Deep Trekker VehiclesDeep Trekker has two underwater ROV models; the DTG3 and the REVOLUTION. Deep Trekker ROVs are designed for maximum portability and maneuverability. Its compact size and onboard battery power allows access to remote locations.
The DTG3 is an intelligent and advanced vehicle. The mini observation-class vehicle is portable and easy to use, allowing operators to quickly deploy and inspect underwater environments. Mission-ready with serious payload capabilities and advanced stabilization, the REVOLUTION is a completely re-imagined ROV. The patented pending revolving head allows operators to rotate the camera, manipulators and sonar all while station holding in moving water.Using an ROV to conduct pre-dive inspections can increase safety and efficiency, ultimately saving time and money.
Deep Trekker vehicles are powered by long-lasting on-board lithium-ion batteries. The lack of topside power not only makes the ROVs easily portable, it reduces your risk of contaminating pens or starting fires with fuel spills.
By putting the batteries inside the ROV and controller, there is no power going down the tether. This allows us to reduce the diameter of the tether, avoiding potential dragging. Furthermore, with the lithium ion batteries, there is no harm in giving your ROV a quick charge before your dive as you do not need to drain the batteries fully before recharging completely.
Our DTG3 models work up to 8 hours on a 1.5 hour battery charge. For a typical inspection, you will likely get a full day’s work from one battery charge. The REVOLUTION also operates up to 8 hours on a 1.5 hour charge. Because you don’t need generators or other external power sources, Deep Trekker’s ROVs are not only convenient, they reduce the risk of spilling fuel around the farm and thereby contaminating pens or raising the risk of fires.
Deep Trekker ROVs are light and highly portable, making them safe for staff to transport and handle. Both the DTG3 and the REVOLUTION can be easily handled on their own without significant risk of musculoskeletal injury. This is very important because a healthy, happy farm team means husbandry doesn’t suffer. In addition to working as checked luggage for transporting the ROV via plane, the wheeled Pelican case is perfect for easy transport both around the farm and between farms. Easily transportable while being lightweight and durable, ROVs can be safely and securely moved from location to location. This convenient and safe transport keeps employees safe and at ease.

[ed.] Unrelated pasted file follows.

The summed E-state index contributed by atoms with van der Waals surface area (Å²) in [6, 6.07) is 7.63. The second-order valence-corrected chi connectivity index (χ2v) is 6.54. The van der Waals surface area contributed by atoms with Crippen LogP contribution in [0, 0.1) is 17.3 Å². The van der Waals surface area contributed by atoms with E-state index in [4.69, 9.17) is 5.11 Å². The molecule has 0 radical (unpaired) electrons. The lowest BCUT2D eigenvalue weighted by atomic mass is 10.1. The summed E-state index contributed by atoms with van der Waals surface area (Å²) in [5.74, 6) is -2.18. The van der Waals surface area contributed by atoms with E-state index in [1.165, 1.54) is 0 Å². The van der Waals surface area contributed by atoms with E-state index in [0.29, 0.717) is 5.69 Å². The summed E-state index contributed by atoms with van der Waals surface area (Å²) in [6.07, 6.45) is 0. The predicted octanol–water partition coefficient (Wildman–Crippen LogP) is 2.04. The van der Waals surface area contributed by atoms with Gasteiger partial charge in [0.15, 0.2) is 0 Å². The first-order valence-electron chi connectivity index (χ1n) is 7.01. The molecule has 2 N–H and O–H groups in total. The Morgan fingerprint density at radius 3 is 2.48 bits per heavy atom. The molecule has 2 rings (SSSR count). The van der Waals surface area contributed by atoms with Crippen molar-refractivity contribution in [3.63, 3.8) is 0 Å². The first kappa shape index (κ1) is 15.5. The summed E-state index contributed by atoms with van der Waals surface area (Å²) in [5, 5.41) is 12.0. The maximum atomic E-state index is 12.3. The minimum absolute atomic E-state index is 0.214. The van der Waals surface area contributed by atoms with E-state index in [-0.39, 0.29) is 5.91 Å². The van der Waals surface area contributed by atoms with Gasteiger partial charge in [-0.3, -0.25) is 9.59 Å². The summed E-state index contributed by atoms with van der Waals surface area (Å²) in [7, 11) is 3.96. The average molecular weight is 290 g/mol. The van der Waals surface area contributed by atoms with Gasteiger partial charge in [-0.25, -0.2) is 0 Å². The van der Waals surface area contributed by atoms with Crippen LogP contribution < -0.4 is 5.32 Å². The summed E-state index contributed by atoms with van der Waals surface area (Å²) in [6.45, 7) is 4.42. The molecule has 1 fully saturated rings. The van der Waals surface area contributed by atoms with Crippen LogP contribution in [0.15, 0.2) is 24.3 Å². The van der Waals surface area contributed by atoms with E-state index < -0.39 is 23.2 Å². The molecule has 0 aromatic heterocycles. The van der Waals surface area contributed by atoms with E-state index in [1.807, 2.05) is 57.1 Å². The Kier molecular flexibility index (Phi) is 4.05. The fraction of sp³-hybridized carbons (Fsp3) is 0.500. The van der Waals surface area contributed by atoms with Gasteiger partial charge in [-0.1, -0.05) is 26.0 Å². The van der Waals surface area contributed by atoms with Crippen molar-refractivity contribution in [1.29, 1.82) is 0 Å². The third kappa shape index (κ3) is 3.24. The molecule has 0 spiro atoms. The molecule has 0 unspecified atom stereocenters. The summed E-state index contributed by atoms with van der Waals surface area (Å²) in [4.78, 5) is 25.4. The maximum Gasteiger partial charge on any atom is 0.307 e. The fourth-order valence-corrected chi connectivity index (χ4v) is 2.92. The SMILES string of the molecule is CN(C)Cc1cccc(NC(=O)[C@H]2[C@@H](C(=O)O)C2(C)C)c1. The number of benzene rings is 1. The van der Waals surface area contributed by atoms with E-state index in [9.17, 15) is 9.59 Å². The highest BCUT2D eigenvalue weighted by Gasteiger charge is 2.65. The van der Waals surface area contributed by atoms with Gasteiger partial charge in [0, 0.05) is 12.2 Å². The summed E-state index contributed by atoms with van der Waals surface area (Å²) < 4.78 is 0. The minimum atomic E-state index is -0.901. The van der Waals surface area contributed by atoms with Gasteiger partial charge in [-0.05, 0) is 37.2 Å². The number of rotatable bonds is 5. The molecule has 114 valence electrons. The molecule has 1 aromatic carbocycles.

ROV CustomizationDeep Trekker ROVs can be easily customized to help users make the most of their vehicle.
DTG3 PRECISION THRUSTERThe Precision Thruster really is a game changer for the DTG3. It allows the ROV to hold its depth, move vertically without having to pitch the ROV, and make minor adjustments to depth during inspections and retrievals.
UNDERWATER SENSORSBoth the DTG3 and Revolution can be equipped with heading, depth, temperature and oxygen sensors, which make them a powerful tool for understanding the environment in which your fish live. We’ve also partnered with Aquatroll to integrate their multiparameter sonde onto either of the DTG3 or Revolution. The sonde can simultaneously carry up to four environmental sensors, like chlorophyll or phosphorus. It’s conceivable that one of our ROVs could be used to detect algal blooms before they reach your farm, or potentially in RAS to detect dangerously high levels of phosphorus.
NET REPAIR PATCHDeep Trekker’s Net Repair Patch allows operators to place a temporary patch over holes in nets, allowing you to keep your fish in and keep predators out. If you spot a hole and you can’t get a diver in to patch it right away, Deep Trekker’s new Net Repair Patch tool can be mounted right on the front of the DTG3 and can cover or pull holes shut.
MORT PUSHERDeep Trekker’s mort pusher helps operators quickly and effectively push morts into the uplift system or bring them directly to the surface for post-mortem examinations.
CUTTER TOOLThe cutter tool adds even more capability to your ROV. The rotating cutter head can be used to cut rope, line or netting up to 12mm in diameter.
SAMPLERSThe Water Sampler and Sediment Sampler are inexpensive add-ons that make collecting government-mandated benthic samples far easier and more accurate.
UNDERWATER GPSWe’ve partnered with Seatrac to bring a USBL (ultra short baseline) technology to our ROVs. USBL allows you to track the GPS location of your ROV on a Google Map that pops up on the controller’s screen. This is vital technology for doing site surveys, benthic inspections, and checking the location of moorings before and after large storms and surges.
Learn more about Deep Trekker ROVs in the aquaculture industry by checking out our blog. We recommend 5 Ways ROVs Can Help Mitigate Concerns Regarding Fish Health and The Cost Benefits of Using an ROV in Aquaculture. As always, if you have any questions don’t hesitate to reach out to our team of industry experts.